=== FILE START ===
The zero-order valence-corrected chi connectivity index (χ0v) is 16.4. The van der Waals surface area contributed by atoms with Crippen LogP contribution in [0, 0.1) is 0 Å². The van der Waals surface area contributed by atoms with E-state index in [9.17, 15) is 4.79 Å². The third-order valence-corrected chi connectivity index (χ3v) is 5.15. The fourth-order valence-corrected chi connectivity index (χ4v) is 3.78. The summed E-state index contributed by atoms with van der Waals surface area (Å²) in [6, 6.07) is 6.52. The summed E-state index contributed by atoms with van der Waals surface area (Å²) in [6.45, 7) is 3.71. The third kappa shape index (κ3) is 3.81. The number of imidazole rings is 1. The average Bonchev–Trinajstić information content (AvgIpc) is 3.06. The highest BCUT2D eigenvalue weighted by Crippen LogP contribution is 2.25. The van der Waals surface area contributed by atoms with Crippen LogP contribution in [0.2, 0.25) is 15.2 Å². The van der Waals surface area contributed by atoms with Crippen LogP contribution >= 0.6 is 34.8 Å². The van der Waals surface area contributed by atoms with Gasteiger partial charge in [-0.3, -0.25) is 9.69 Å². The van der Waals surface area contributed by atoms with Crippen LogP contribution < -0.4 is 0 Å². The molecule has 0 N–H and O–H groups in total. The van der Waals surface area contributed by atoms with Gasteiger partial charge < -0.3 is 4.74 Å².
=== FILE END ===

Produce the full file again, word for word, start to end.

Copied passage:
The zero-order valence-corrected chi connectivity index (χ0v) is 16.4. The van der Waals surface area contributed by atoms with Crippen LogP contribution in [0, 0.1) is 0 Å². The van der Waals surface area contributed by atoms with E-state index in [9.17, 15) is 4.79 Å². The third-order valence-corrected chi connectivity index (χ3v) is 5.15. The fourth-order valence-corrected chi connectivity index (χ4v) is 3.78. The summed E-state index contributed by atoms with van der Waals surface area (Å²) in [6, 6.07) is 6.52. The summed E-state index contributed by atoms with van der Waals surface area (Å²) in [6.45, 7) is 3.71. The third kappa shape index (κ3) is 3.81. The number of imidazole rings is 1. The average Bonchev–Trinajstić information content (AvgIpc) is 3.06. The highest BCUT2D eigenvalue weighted by Crippen LogP contribution is 2.25. The van der Waals surface area contributed by atoms with Crippen LogP contribution in [0.2, 0.25) is 15.2 Å². The van der Waals surface area contributed by atoms with Crippen LogP contribution >= 0.6 is 34.8 Å². The van der Waals surface area contributed by atoms with Gasteiger partial charge in [-0.3, -0.25) is 9.69 Å². The van der Waals surface area contributed by atoms with Crippen LogP contribution < -0.4 is 0 Å². The molecule has 0 N–H and O–H groups in total. The van der Waals surface area contributed by atoms with Gasteiger partial charge < -0.3 is 4.74 Å².